Some discussion of breeding and packing ages might be in order. A growing body of evidence suggests that breeding immature female llamas is harmful in the long run, and this is likely to be especially true in working animals. Immature reproduction conclusively produces weaknesses, from subtle to obvious, in other adult animals. Constant pregnancy (typical of current llama management) may not allow the developing female an adequate opportunity to "catch up." Structural integrity of the bones may be compromised if the llama herself is still developing, but her calcium must also go toward meeting the demands of late pregnancy or lactation. Stress to the spine from the weight of the fetus during late pregnancy may predispose an immaturely-bred animal to lumbosacral breakdown (the most common cause of "sway-back"), and this could be further aggravated by early packing. Breeding extremely young may cause "stunting" of the mother, but stunted animals will not always simply be "a little smaller." Stunting may affect only height, or muscular development, or skeletal strength, or leg length, or body length. And an out-of-proportion llama is unlikely to prove a fine work animal.

Guanacos were almost certainly the foundation stock of the classic llama, which was bred to pack. Guanacos tend to mature later than vicuñas (and alpacas), and are more likely to experience negative effects from early breeding and packing. Their greater ultimate size than vicuñas and alpacas also increases the risk for developmental damage if pushed for fast growth, either by feeding practices or the genetic introduction of that alpaca trait. We choose not to risk compromising our llamas, and we advise others not to breed any female, ESPECIALLY working females, before three years of age. Additionally, we would not work (or even purchase) any female that has been bred younger than three. It's better safe than sorry, and our females have only one life. We want to be sure that they live it in good health, and also to its fullest by partaking in the activities that, up until now, only male llamas have been allowed to find so enjoyable.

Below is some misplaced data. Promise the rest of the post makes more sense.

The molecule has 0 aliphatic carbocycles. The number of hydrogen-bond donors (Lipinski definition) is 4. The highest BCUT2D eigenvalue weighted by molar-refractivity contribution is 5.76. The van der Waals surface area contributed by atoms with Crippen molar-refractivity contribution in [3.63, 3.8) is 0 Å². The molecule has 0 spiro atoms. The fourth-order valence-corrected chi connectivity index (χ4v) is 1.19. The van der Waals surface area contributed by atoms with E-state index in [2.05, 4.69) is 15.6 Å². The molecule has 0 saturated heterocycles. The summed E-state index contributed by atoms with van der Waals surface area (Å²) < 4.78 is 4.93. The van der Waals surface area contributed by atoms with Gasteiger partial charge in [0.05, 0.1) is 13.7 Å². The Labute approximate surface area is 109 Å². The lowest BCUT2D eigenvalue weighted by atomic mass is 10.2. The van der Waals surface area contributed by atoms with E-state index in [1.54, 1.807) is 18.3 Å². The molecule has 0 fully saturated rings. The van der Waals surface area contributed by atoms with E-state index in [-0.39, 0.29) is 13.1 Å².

Sahalie eagerly begins taking short driving outings and day hikes within one month after giving birth. And every January, she rejoins her packing buddies, who volunteer once a month to haul gravel to mucky sites on trails for the Forest Service. She leads at least one other llama, stands responsibly while she and her string are loaded and unloaded, carries 80-100 pounds on each trip, handles difficult terrain with enthusiasm, and clearly enjoys being out in the woods and away from "the brat." On one of these excursions, we met a llama-packing friend in our gravel-hauling crew, heading down the trail with his string and their first load of the day. He recognized most of our llamas, but then looked Sahalie over and exclaimed, "So, who's the new guy?" How quickly his expression changed to one of complete surprise upon being introduced to a packing female! "So what's the big deal?" I thought. Sahalie has been working hard all day, and in my mind -- as well as in hers, I am sure -- she really is "just one of the guys."

"My New Packing Buddy" originally appeared in the August 1994 issue of The Backcountry Llama Newsletter.